Pierre Corneille

Pierre Corneille
Pierre Corneille

Pierre Corneille
Born 6 June 1606
Died 1 October 1684
Occupation tragedian
Nationality French
Genres tragedian
Notable work(s) Le Cid
Spouse(s) Marie de Lampérière
Relative(s) Thomas Corneille

Pierre Corneille (French pronunciation: [pjɛːʁ kɔʁ.nɛj]) (6 June 1606 – 1 October 1684) was a French tragedian who was one of the three great seventeenth-century French dramatists, along with Molière and Racine. He has been called “the founder of French tragedy” and produced plays for nearly forty years.



Corneille at the Louvre.

Early life and plays

Corneille was born at Rouen, France, to Marthe le Pesant de Boisguilbert and Pierre Corneille, a distinguished lawyer.[1] He was given a rigorous Jesuit education at the then named Collège de Bourbon[2] which has been known as the Lycée Pierre Corneille since 1873. At 18 he began to study law but his practical legal endeavors were largely unsuccessful. Corneille’s father secured two magisterial posts for him with the Rouen department of Forests and Rivers. During his time with the department he wrote his first play. It is unknown exactly when he wrote it, but the play, the comedy Mélite, surfaced when Corneille brought it to a group of traveling actors in 1629. The actors approved of the work and made it part of their repertoire. The play was a success in Paris and Corneille began writing plays on a regular basis. He moved to Paris in the same year and soon became one of the leading playwrights of the French stage. His early comedies, starting with Mélite, depart from the French farce tradition by reflecting the elevated language and manners of fashionable Parisian society. Corneille describes his variety of comedy as "une peinture de la conversation des honnêtes gens" ("a painting of the conversation of the gentry"). His first true tragedy is Médée, produced in 1635.

Les Cinq Auteurs

The year 1634 brought more attention to Corneille. He was selected to write verses for the Cardinal Richelieu’s visit to Rouen. The Cardinal took notice of Corneille and selected him to be among Les Cinq Auteurs (“The Five Poets”; also translated as “the society of the five authors”). The others were Guillaume Colletet, Boisrobert, Jean Rotrou, and Claude de L'Estoile.

The five were selected to realize Richelieu's vision of a new kind of drama that emphasized virtue. Richelieu would present ideas, which the writers would express in dramatic form. However, the Cardinal's demands were too restrictive for Corneille, who attempted to innovate outside the boundaries defined by Richelieu. This led to contention between playwright and employer. After his initial contract ended, Corneille left Les Cinq Auteurs and returned to Rouen.

Querelle du Cid

In the years directly following this break with Richelieu, Corneille produced what is considered his finest play. Le Cid (al sayyid in Arabic; roughly translated as 'The Lord'), is based on the play Mocedades del Cid (1621) by Guillem de Castro. Both plays were based on the legend of Rodrigo Díaz de Vivar (nicknamed 'El Cid Campeador'), a military figure in Medieval Spain.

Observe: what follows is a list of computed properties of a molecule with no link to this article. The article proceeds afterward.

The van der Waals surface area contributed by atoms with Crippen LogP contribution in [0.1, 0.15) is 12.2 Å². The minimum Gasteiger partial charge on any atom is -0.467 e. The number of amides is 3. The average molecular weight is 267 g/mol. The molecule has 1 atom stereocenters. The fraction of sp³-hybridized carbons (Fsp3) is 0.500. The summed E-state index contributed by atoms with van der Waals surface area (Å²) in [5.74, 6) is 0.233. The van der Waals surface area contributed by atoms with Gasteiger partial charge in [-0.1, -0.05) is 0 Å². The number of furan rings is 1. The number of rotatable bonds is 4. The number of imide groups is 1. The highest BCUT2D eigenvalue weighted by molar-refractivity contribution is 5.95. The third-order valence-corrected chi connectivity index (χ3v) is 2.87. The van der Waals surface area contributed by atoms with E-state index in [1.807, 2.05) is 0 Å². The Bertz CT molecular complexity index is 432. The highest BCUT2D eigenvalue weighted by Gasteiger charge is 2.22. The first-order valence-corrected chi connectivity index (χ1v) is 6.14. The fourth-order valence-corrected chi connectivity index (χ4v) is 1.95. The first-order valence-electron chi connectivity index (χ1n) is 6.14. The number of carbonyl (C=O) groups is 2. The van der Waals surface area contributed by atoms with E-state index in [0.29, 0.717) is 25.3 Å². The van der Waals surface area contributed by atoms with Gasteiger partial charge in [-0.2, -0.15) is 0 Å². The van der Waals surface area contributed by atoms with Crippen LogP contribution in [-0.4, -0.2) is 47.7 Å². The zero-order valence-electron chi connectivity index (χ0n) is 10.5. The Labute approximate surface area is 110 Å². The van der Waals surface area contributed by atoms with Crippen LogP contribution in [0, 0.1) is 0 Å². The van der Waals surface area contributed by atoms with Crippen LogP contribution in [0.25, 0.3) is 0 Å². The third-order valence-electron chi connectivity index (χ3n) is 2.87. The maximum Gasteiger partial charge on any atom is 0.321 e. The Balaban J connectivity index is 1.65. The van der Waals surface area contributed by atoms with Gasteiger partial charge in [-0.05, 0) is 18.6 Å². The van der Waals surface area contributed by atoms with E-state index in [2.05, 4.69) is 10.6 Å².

The original 1637 edition of the play was subtitled a tragicomedy, acknowledging that it intentionally defies the classical tragedy/comedy distinction. Even though Le Cid was an enormous popular success, it was the subject of a heated argument over the norms of dramatic practice, known as the Querelle du Cid or The Quarrel of Le Cid. Cardinal Richelieu's Académie Française acknowledged the play's success, but determined that it was defective, in part because it did not respect the classical unities of time, place, and action (Unity of Time stipulated that all the action in a play must take place within a twenty-four hour time-frame; Unity of Place, that there must be only one setting for the action; and Unity of Action, that the plot must be centred around a single conflict or problem). The newly-formed Académie was a body that asserted state control over cultural activity. Although it usually dealt with efforts to standardize the French language, Richelieu himself ordered an analysis of Le Cid.

Accusations of immorality were leveled at the play in the form of a famous pamphlet campaign. These attacks were founded on the classical theory that the theatre was a site of moral instruction. The Académie's recommendations concerning the play are articulated in Jean Chapelain's Sentiments de l'Académie française sur la tragi-comédie du Cid (1638). Even the prominent writer Georges de Scudéry harshly criticized the play in his Observations sur le Cid (1637). The intensity of this "war of pamphlets" was heightened severely by Corneille's boastful poem Excuse À Ariste, in which he rambled and boasted about his talents, while Corneille claimed no other author could be a rival. These poems and pamphlets were made public, one after the other, as once 'esteemed' playwrights traded slanderous blows. At one point, Corneille took several shots at criticizing author Jean Mairet's family and lineage. Scudéry, a close friend of Mariet at the time, did not stoop to Corneille's level of 'distastefulness', but instead continued to rail Le Cid and it's violations. Scudéry even stated of Le Cid that, "almost all of the beauty which the play contains is plagiarized."

This "war of pamphlets" eventually influenced Richelieu to call up the French Academy (Académie Française) and analyze the play. In their final conclusions, the Academy ruled that even though Corneille had attempted to remain loyal to the unity of time, Le Cid broke too many of the unities to be a valued piece of work.